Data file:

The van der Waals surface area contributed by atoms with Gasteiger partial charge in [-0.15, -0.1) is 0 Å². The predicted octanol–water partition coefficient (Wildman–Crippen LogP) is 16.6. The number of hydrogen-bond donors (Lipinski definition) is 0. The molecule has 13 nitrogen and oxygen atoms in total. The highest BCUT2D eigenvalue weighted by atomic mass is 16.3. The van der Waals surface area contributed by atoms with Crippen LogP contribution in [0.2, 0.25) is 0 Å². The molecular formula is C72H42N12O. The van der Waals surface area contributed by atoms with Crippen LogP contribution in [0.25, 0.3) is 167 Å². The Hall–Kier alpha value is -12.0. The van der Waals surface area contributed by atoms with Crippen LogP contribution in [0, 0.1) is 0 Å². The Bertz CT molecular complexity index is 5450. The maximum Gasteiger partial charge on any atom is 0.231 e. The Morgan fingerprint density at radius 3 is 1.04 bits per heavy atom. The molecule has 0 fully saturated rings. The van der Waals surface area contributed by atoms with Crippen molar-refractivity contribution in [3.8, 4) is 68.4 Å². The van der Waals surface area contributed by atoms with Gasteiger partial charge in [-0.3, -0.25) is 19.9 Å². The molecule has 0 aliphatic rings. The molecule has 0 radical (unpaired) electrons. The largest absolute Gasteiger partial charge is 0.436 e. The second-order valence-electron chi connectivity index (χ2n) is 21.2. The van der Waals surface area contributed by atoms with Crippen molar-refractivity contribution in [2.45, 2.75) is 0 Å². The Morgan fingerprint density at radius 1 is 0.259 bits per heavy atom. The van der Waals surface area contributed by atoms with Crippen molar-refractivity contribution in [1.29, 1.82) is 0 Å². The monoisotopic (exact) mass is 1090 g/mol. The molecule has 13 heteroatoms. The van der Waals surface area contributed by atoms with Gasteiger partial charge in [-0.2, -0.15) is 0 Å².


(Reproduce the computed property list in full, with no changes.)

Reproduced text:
The van der Waals surface area contributed by atoms with Gasteiger partial charge in [-0.15, -0.1) is 0 Å². The predicted octanol–water partition coefficient (Wildman–Crippen LogP) is 16.6. The number of hydrogen-bond donors (Lipinski definition) is 0. The molecule has 13 nitrogen and oxygen atoms in total. The highest BCUT2D eigenvalue weighted by atomic mass is 16.3. The van der Waals surface area contributed by atoms with Crippen LogP contribution in [0.2, 0.25) is 0 Å². The molecular formula is C72H42N12O. The van der Waals surface area contributed by atoms with Crippen LogP contribution in [0.25, 0.3) is 167 Å². The Hall–Kier alpha value is -12.0. The van der Waals surface area contributed by atoms with Crippen LogP contribution in [0, 0.1) is 0 Å². The Bertz CT molecular complexity index is 5450. The maximum Gasteiger partial charge on any atom is 0.231 e. The Morgan fingerprint density at radius 3 is 1.04 bits per heavy atom. The molecule has 0 fully saturated rings. The van der Waals surface area contributed by atoms with Crippen molar-refractivity contribution in [3.8, 4) is 68.4 Å². The van der Waals surface area contributed by atoms with Gasteiger partial charge in [-0.3, -0.25) is 19.9 Å². The molecule has 0 aliphatic rings. The molecule has 0 radical (unpaired) electrons. The largest absolute Gasteiger partial charge is 0.436 e. The second-order valence-electron chi connectivity index (χ2n) is 21.2. The van der Waals surface area contributed by atoms with Crippen molar-refractivity contribution in [2.45, 2.75) is 0 Å². The Morgan fingerprint density at radius 1 is 0.259 bits per heavy atom. The van der Waals surface area contributed by atoms with Crippen molar-refractivity contribution in [1.29, 1.82) is 0 Å². The monoisotopic (exact) mass is 1090 g/mol. The molecule has 13 heteroatoms. The van der Waals surface area contributed by atoms with Gasteiger partial charge in [-0.2, -0.15) is 0 Å².